Part detective, part treasure hunter, Lydia Surreault has achieved astounding success finding things for people…everything from forgotten paintings to her most recent and highest of high profile discoveries… the long lost Porsche that Steve McQueen drove in the movie “24 Hours at Le Mans.” It’s a coup that landed her one-person agency, ‘Finders’ on the front page of the New York Times, into a prominence she neither sought nor expected. Lying in the bathtub, reading the account of her exploits, she is intrigued by a quote from a billionaire client: “Lydia Surreault can find anything for anyone at any time.”  Except for a man, she quips to herself.


Weary of her adopted home in the Big Apple and the ‘good life’ that goes along with it, Lydia is preparing to renounce the travel, the upscale restaurants, the VIP crowd, the fancy parties and insider invitations…and unfortunately, an increasingly long list of Metrosexual suitors.  Lydia cringes as yet another text message coldly illuminates the screen of her Iphone. ‘Hey, if you’re in town let me know, we could hang out…’ She restrains herself from replying, ‘shave your trendy-two-day beard and grow a pair first.’  As she throws the phone aside, Lydia decides to take a step she’s been considering for some time…to turn her back on The City and return to her roots, the Montana ranch where she was born and raised in the still rugged West, where people are real, not digital, where she can find some peace of mind…and just possibly, a man who will ignite the long dormant, but smoldering passion deep within her.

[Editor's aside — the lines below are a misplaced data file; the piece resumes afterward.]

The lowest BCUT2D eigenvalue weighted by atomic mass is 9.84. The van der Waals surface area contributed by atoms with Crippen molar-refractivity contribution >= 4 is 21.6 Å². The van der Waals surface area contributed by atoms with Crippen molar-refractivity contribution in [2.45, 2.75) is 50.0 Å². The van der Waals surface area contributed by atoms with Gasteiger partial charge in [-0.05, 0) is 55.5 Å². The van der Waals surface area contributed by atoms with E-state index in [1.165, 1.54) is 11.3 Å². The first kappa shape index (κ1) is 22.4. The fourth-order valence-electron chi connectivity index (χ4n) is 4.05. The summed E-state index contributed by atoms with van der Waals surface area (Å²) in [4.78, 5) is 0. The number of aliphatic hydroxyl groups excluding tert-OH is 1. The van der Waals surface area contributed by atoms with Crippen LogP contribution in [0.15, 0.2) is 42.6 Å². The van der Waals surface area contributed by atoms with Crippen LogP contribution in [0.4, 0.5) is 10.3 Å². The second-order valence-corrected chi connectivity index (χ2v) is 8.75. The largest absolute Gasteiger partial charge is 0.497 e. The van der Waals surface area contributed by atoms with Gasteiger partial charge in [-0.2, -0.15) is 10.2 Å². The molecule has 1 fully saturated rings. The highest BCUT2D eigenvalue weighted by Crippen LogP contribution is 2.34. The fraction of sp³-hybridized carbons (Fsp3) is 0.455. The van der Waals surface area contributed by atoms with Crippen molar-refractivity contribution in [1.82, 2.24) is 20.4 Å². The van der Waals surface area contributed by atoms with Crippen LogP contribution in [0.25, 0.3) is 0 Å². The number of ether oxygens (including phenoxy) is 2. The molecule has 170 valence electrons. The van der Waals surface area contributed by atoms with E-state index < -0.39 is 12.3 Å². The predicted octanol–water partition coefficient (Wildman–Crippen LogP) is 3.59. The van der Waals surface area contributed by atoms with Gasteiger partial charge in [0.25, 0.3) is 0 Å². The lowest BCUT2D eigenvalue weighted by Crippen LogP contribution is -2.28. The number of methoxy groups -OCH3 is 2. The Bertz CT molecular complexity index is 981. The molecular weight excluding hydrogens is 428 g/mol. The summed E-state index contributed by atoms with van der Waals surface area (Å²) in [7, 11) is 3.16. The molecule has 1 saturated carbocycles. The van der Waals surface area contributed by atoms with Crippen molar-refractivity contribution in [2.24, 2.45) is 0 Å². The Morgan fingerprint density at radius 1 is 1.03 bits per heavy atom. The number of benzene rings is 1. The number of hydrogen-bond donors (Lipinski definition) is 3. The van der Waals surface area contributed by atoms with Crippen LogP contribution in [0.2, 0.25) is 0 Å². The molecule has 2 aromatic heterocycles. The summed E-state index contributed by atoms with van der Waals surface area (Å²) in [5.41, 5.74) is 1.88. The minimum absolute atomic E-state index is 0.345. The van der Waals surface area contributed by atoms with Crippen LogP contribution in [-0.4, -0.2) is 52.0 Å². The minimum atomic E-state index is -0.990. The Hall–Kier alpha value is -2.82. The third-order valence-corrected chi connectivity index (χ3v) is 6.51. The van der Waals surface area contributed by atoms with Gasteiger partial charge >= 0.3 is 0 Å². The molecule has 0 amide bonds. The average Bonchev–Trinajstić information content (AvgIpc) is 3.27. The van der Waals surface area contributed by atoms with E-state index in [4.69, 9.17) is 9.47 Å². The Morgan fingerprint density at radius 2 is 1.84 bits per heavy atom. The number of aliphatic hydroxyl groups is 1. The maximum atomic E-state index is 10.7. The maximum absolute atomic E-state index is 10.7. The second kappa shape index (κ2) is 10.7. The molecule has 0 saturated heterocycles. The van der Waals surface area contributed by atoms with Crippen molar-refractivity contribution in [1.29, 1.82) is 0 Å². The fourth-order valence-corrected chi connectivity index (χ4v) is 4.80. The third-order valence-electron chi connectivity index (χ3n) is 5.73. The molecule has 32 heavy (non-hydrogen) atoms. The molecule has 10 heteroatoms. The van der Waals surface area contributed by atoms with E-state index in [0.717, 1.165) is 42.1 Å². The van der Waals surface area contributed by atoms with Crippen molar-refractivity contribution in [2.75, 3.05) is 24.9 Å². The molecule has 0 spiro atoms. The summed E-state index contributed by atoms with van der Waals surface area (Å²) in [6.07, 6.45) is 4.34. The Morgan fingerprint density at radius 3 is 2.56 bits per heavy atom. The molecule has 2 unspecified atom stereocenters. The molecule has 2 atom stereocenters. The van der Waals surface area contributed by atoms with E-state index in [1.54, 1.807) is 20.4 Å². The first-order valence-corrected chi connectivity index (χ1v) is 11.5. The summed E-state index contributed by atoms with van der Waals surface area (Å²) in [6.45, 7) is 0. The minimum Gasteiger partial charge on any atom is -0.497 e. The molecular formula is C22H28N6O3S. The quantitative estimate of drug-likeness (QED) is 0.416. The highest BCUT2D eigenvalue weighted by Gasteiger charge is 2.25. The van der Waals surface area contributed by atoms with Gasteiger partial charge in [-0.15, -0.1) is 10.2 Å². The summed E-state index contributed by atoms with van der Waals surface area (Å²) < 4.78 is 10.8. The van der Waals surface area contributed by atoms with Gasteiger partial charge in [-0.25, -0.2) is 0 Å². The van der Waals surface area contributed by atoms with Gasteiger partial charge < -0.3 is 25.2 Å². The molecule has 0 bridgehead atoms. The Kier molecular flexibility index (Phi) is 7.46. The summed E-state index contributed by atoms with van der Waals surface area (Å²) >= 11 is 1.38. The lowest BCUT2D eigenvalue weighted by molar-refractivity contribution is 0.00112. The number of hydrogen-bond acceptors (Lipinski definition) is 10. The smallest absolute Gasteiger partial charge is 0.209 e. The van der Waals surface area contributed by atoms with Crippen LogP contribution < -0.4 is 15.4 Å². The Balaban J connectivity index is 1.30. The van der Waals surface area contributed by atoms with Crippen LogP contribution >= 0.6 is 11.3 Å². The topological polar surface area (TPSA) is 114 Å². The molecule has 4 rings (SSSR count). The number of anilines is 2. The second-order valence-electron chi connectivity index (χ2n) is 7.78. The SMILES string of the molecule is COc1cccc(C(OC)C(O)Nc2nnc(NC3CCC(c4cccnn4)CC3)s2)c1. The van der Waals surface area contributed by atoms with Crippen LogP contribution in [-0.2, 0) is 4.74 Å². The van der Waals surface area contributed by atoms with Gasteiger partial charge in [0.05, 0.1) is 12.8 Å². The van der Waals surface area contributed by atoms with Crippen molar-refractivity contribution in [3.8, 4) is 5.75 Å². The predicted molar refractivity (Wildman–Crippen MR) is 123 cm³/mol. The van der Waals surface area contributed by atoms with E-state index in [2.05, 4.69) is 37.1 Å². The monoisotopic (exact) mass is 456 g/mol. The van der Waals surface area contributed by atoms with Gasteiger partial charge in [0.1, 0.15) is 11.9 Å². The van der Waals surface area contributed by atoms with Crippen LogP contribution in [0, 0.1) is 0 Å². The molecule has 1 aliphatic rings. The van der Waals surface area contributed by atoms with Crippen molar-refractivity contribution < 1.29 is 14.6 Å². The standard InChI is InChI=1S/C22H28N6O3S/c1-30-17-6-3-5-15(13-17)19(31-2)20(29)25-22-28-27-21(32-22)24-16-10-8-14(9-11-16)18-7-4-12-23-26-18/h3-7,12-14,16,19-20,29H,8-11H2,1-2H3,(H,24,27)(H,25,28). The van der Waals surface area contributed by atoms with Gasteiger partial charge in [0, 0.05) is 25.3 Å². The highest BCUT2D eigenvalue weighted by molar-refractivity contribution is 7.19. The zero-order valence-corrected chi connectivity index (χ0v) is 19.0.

Yet even as Lydia prepares to bid farewell to New York, she has a chance meeting with Sean Berwick, a mysterious and extraordinary European vintner who mesmerizes her with his unstudied charm, razor sharp wit and, yes, his undeniable prowess. Heavily reliant on his finely honed intuition, Sean is a man who flows with the situation, seizes opportunities and trusts his decisions. In an instant Lydia’s plans are thrown into turmoil as he convinces her to return with him to the south of France, to the Cote d’Azur, to solve a century old mystery surrounding his prized possession, a fabled seaside Villa tarnished by a wicked curse.  Against her better judgment, Lydia agrees to take on ‘one last case’ only to be thrust into a world of glamour and excess; a region best described by W. Sommerset Maugham as, “a sunny place for shady people.” As hard as she tries to maintain a professional veneer, Lydia is captivated, both by the lifestyle of the French Riviera and the taciturn patrician, Sean. But he proves to be a mystery wrapped in an enigma, sometimes engaging and playful, more often, distant and harsh, a man who has earned millions through his magic and sensitive abilities as a vintner and millions more as a hard-nosed, unforgiving businessman. A man whose temper and impatience strike fear into devious employees…and yet shows exceeding grace, kindness and generosity to those who earn his trust and favor. Lydia is unsure which side she falls upon. But as she sets about the task of unraveling a century old riddle, her unfailing intuition and nose for minutiae uncover a series of secrets that will severely test her loyalty to Sean and in the end, jeopardize the very people she has come to know and love.